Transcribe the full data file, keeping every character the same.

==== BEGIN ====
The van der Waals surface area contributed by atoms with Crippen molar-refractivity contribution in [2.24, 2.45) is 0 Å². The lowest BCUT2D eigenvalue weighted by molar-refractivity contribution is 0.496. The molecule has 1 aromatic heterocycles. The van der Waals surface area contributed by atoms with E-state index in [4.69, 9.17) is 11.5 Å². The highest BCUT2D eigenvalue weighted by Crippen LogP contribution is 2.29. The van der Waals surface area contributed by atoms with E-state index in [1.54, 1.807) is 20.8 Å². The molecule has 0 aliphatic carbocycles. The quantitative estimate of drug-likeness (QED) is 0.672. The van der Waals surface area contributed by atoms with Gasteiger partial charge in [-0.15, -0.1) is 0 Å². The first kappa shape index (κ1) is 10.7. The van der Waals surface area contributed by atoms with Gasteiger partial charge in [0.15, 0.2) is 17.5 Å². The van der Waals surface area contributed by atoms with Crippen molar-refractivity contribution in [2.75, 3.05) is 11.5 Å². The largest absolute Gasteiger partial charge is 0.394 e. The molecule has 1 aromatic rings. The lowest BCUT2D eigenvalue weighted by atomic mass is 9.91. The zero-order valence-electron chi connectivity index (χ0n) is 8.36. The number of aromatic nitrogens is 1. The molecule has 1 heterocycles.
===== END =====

The van der Waals surface area contributed by atoms with Crippen molar-refractivity contribution in [2.24, 2.45) is 0 Å². The lowest BCUT2D eigenvalue weighted by molar-refractivity contribution is 0.496. The molecule has 1 aromatic heterocycles. The van der Waals surface area contributed by atoms with E-state index in [4.69, 9.17) is 11.5 Å². The highest BCUT2D eigenvalue weighted by Crippen LogP contribution is 2.29. The van der Waals surface area contributed by atoms with E-state index in [1.54, 1.807) is 20.8 Å². The molecule has 0 aliphatic carbocycles. The quantitative estimate of drug-likeness (QED) is 0.672. The van der Waals surface area contributed by atoms with Gasteiger partial charge in [-0.15, -0.1) is 0 Å². The first kappa shape index (κ1) is 10.7. The van der Waals surface area contributed by atoms with Gasteiger partial charge in [0.15, 0.2) is 17.5 Å². The van der Waals surface area contributed by atoms with Crippen molar-refractivity contribution in [2.75, 3.05) is 11.5 Å². The largest absolute Gasteiger partial charge is 0.394 e. The molecule has 1 aromatic rings. The lowest BCUT2D eigenvalue weighted by atomic mass is 9.91. The zero-order valence-electron chi connectivity index (χ0n) is 8.36. The number of aromatic nitrogens is 1. The molecule has 1 heterocycles.